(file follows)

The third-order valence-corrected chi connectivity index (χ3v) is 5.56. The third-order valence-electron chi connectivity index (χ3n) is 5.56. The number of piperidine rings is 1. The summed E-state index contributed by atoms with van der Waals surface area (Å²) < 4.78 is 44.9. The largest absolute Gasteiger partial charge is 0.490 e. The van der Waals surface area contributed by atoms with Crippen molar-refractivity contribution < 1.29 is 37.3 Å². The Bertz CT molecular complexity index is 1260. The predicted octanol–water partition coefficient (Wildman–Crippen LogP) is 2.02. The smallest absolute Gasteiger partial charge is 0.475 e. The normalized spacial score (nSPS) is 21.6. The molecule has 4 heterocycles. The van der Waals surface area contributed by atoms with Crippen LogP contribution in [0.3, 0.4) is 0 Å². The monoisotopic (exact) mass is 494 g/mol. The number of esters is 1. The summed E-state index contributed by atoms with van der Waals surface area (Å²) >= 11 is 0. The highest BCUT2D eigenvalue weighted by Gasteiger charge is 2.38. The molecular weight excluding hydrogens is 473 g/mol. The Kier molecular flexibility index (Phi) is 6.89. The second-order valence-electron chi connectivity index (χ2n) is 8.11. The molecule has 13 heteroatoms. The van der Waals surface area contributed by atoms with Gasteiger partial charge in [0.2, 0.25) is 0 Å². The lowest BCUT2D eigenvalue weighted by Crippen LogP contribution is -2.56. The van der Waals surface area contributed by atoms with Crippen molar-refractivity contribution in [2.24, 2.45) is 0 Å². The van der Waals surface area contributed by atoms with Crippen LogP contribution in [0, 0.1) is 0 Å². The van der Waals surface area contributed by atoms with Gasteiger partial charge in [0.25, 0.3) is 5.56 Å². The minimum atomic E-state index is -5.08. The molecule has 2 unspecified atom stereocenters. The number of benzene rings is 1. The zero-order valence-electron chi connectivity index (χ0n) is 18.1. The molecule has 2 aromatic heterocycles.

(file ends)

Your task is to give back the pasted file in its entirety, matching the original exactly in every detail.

The third-order valence-corrected chi connectivity index (χ3v) is 5.56. The third-order valence-electron chi connectivity index (χ3n) is 5.56. The number of piperidine rings is 1. The summed E-state index contributed by atoms with van der Waals surface area (Å²) < 4.78 is 44.9. The largest absolute Gasteiger partial charge is 0.490 e. The van der Waals surface area contributed by atoms with Crippen molar-refractivity contribution < 1.29 is 37.3 Å². The Bertz CT molecular complexity index is 1260. The predicted octanol–water partition coefficient (Wildman–Crippen LogP) is 2.02. The smallest absolute Gasteiger partial charge is 0.475 e. The normalized spacial score (nSPS) is 21.6. The molecule has 4 heterocycles. The van der Waals surface area contributed by atoms with Crippen LogP contribution in [0.3, 0.4) is 0 Å². The monoisotopic (exact) mass is 494 g/mol. The number of esters is 1. The summed E-state index contributed by atoms with van der Waals surface area (Å²) >= 11 is 0. The highest BCUT2D eigenvalue weighted by Gasteiger charge is 2.38. The molecular weight excluding hydrogens is 473 g/mol. The Kier molecular flexibility index (Phi) is 6.89. The second-order valence-electron chi connectivity index (χ2n) is 8.11. The molecule has 13 heteroatoms. The van der Waals surface area contributed by atoms with Gasteiger partial charge in [0.2, 0.25) is 0 Å². The lowest BCUT2D eigenvalue weighted by Crippen LogP contribution is -2.56. The van der Waals surface area contributed by atoms with Crippen molar-refractivity contribution in [2.24, 2.45) is 0 Å². The van der Waals surface area contributed by atoms with Crippen LogP contribution in [0, 0.1) is 0 Å². The van der Waals surface area contributed by atoms with Gasteiger partial charge in [0.25, 0.3) is 5.56 Å². The minimum atomic E-state index is -5.08. The molecule has 2 unspecified atom stereocenters. The number of benzene rings is 1. The zero-order valence-electron chi connectivity index (χ0n) is 18.1. The molecule has 2 aromatic heterocycles.